Washington, June 30 : An unidentified component of coffee interacts with the beverage's caffeine which seemingly offers protection against Alzheimer's.
A new mouse study by University of South Florida has found that this interaction boosts blood levels of a critical growth factor that seems to counteract Alzheimer's disease process.
Washington, June 10: Smoking was the only known risk factor previously associated with both emphysema and lung cancer, but now a new study has uncovered the genetic link between both the diseases.
Washington, June 10: Scientists have developed a promising new strategy for treating human type 2 diabetes, which affects more than 200 million people worldwide.
In a mouse study, scientists at Mayo Clinic Florida showed that a different approach could also be effective for treating diabetes — namely, blocking the breakdown of insulin, after it is secreted from the pancreas.
London, June 10: Researchers have suggested in the Lancet that there is high possibility of developing 20 new or improved vaccines in the next decade.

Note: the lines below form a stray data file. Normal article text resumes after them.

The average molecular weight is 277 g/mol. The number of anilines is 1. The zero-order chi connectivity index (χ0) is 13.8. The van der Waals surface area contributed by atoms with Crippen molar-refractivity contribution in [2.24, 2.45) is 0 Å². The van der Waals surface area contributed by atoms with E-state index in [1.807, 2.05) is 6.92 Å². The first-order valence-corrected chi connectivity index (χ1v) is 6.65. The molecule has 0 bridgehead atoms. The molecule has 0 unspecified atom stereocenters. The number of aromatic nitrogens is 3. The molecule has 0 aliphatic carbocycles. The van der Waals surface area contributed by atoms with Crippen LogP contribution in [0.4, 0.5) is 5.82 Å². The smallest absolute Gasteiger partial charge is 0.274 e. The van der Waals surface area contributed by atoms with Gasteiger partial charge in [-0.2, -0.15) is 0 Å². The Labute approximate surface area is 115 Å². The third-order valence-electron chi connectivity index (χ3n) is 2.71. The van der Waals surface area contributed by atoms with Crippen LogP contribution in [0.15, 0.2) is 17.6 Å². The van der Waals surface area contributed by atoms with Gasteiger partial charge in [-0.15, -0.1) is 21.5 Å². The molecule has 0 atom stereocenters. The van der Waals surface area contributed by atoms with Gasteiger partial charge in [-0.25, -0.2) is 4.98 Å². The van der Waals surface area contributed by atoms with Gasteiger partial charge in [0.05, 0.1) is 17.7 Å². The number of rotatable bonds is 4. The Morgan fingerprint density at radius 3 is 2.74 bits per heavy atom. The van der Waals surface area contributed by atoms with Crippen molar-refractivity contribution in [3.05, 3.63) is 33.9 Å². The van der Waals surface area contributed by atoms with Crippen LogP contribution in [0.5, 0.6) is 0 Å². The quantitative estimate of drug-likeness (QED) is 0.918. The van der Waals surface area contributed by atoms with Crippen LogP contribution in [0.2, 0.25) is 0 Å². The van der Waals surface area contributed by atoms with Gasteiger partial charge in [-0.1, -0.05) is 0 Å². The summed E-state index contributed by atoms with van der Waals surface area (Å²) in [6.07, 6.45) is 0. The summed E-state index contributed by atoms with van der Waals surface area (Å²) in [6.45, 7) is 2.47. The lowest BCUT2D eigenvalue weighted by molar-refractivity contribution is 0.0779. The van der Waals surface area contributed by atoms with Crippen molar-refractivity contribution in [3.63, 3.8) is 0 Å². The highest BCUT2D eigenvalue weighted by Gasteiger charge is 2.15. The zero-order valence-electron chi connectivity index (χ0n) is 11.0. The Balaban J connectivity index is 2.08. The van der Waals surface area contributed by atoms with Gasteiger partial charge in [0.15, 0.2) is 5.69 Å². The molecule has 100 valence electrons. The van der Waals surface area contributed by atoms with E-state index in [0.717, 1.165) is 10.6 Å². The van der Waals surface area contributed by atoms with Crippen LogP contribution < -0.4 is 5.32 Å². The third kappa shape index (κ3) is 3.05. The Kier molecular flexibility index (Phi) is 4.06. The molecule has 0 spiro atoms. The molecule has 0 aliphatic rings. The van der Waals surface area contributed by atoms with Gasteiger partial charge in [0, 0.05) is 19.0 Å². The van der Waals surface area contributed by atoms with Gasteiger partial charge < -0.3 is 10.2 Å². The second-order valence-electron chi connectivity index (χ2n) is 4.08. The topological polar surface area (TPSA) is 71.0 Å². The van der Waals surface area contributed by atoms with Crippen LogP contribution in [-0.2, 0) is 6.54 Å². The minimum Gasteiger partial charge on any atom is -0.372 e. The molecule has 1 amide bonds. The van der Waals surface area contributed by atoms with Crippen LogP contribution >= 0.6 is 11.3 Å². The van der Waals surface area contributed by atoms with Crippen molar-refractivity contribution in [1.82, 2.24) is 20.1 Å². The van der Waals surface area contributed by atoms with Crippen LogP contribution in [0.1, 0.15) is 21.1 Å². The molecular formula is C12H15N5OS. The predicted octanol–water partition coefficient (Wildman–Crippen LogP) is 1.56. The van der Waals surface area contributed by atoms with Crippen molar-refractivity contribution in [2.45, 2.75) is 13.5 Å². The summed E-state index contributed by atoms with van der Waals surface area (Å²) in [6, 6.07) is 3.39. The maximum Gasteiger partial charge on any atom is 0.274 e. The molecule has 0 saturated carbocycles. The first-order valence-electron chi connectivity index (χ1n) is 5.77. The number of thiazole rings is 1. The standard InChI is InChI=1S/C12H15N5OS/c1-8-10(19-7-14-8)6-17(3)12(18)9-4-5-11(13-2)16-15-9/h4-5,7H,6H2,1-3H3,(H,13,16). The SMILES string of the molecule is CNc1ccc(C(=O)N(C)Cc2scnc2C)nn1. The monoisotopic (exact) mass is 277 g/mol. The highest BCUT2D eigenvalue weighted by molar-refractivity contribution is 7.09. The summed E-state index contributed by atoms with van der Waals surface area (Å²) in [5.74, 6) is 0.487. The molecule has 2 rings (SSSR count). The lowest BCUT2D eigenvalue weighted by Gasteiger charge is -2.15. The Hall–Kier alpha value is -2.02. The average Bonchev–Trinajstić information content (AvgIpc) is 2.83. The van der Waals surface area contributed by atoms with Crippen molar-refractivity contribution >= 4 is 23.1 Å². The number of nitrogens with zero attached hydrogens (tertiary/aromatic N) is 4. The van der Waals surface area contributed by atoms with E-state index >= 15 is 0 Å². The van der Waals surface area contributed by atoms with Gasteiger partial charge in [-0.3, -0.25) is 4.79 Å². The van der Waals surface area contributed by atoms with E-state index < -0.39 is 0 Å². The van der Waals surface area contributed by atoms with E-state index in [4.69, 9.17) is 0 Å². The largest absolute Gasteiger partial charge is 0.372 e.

Although they have identified AIDS and malaria vaccines as the most important areas for the research, they also felt that neglected tropical diseases, such as leprosy, should also be investigated.
Washington, June 10: Scientists have found that a nutrient present in broccoli, cauliflower and other cruciferous vegetables can selectively target and kill cancer cells while leaving normal prostate cells healthy and unaffected.
Washington, June 10: Scientists at Lund University in Sweden have developed a new technique that converts mature cells from human skin directly into brain cells, without passing through the stem cell stage.